LBC's Lucy Hough explains the key moments which have led to a general election
5 November 2019, 20:54 | Updated: 5 November 2019, 20:59
At one minute past midnight tonight Parliament will be dissolved, bringing to an end months of fractious political argument over Brexit.
But where one Parliament has ended, a new one must begin, and voters will be head to the polls on 12 December to decide who they want to represent them during these turbulent times.
But what has led us to this point?
LBC reporter Lucy Hough explains what she thinks have been the key moments in the lead up to next month's election.
Theresa May calling a snap election in 2017
When Theresa May announced a snap June 2017 election, the polls indicated her party was on course for a landslide victory.
The reality was very different.
After a bruising election night the Conservatives remained the biggest party, but lost their overall majority.
Labour were expected to lose seats but ended up winning 30, though still short of a majority.
It fell to Theresa May to do a deal with the DUP to enable her to form a new government.
Formal Brexit talks begin
Formal Brexit talks began on 19 June 2017, when then Brexit Secretary David Davis travelled to Brussels for the first time to meet his EU counterpart Michel Barnier to begin the complex negotiation process ahead of the UK’s original 29 March deadline.
The UK and the EU agreed to hold negotiations each week, with a group of senior experts determining the focus of discussion.
But cracks soon began to emerge, and Mr Davis was known to be at odds with Theresa May and her advisors over her Brexit strategy.
When the details of the proposed deal were agreed by Cabinet at Chequers in July 2018, Mr Davis resigned, saying he would not be a “reluctant conscript” to the plan, which he said was “certainly not returning control of our laws in any real sense.”
Boris Johnson resigned as Foreign Secretary the next day.
Nonetheless, the draft Withdrawal Agreement Bill was finalised and published by the government on November 14th.
Theresa May said she believed it was the best deal on offer for the country.
It then fell to Parliament to agree to the terms of that deal - something it repeatedly refused to do.
MPs remained divided over the terms of the agreement- particularly the issue of the Northern Irish border backstop.
Theresa May loses multiple "Meaningful Votes"
In order to get her Brexit deal through Parliament, Mrs May needed to have a majority of MPs to back her in a so-called "Meaningful Vote".
But the first one - held on 15 January - brought with it a crushing defeat after MPs voted to reject her deal by 202–432.
With a opposition majority of 230 votes, it was the largest defeat in modern Parliamentary history.
When Mrs May brought her deal back 12 March and it lost once again, but this time with a reduced majority.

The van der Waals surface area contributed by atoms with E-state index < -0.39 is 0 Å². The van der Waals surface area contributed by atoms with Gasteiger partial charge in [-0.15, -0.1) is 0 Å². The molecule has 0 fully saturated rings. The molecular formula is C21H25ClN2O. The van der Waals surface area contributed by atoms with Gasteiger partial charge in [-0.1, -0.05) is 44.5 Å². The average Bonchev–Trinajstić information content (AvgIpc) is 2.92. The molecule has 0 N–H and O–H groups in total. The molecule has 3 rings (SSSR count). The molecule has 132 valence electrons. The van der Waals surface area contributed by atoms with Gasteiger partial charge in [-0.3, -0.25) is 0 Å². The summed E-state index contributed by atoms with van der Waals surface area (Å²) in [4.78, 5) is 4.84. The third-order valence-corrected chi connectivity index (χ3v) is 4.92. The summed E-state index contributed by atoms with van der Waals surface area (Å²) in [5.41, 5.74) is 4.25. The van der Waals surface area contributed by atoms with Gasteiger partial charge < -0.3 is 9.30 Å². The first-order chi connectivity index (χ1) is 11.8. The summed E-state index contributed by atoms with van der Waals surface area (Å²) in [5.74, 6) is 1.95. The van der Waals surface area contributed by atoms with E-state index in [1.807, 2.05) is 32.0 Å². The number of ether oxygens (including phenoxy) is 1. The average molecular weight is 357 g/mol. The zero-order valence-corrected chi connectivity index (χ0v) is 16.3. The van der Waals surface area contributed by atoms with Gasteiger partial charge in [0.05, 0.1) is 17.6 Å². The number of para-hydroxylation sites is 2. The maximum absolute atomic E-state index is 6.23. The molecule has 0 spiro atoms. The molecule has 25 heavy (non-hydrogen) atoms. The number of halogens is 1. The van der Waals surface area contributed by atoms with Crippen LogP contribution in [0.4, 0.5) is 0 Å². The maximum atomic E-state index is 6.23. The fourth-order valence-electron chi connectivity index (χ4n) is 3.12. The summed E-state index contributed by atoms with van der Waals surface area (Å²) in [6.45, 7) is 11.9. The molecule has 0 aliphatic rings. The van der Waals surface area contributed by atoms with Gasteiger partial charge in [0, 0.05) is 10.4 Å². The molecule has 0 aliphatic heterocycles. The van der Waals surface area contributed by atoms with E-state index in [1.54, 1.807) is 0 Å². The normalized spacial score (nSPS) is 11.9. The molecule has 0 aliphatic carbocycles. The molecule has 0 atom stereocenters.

She had hoped it could be third time the charm, but Mrs May lost a third Meaningful Vote on 29 March, albeit with a small majority than both of the votes before.
After failing to pass her deal through Parliament, Mrs May asked the EU for a short extension - but was granted a longer one, which moved the Brexit deadline to the 31st October.
It meant the UK had to hold European elections in May, in which the Conservatives suffered heavy losses.
Theresa May announced her resignation on the 24th May.
Boris Johnson Arrives in Downing Street
Following the Conservative Party leadership elections, Boris Johnson took the helm and arrived into Downing Street on 24 July.
But even before Mr Johnson’s arrival it was hard to see a route through the Brexit quagmire that didn’t involve the Prime Minister securing a general election.
But Parliament again stood in the way.
After the government’s plans to prorogue Parliament were announced, Boris Johnson was defeated twice in his efforts to secure an early election.
The government lost its majority when Philip Lee crossed the floor to join the Liberal Democrats, and 21 Tory rebels were stripped of the whip when they voted against the government to allow lawmakers to seize control of the parliamentary agenda.
The Benn Act was enacted, requiring the Prime Minister by law to prevent a no-deal Brexit.
On September 24th, the Supreme Court launched a constitutional bombshell with a unanimous ruling that the government’s suspension of Parliament was unlawful.
In a testy and bad-tempered session in the Commons, the Labour MP Paula Sherriff condemned Boris Johnson’s “dangerous” and “inflammatory” language.
On the 17 October, the UK and EU announced a revised Brexit deal.
Parliament sat on a Saturday for the first time since the Falklands War to vote on the deal, but the process was thwarted by the Letwin amendment which put the brakes on Boris’ deal until Parliament had passed the legislation required to enact it.
Boris attempted to fast-track his Brexit bill the following week, and while MPs voted for the deal to go forward, it did not agree to his timetable
The Prime Minister was forced to request another extension from the EU- after which, opposition parties finally agreed to an early December general election.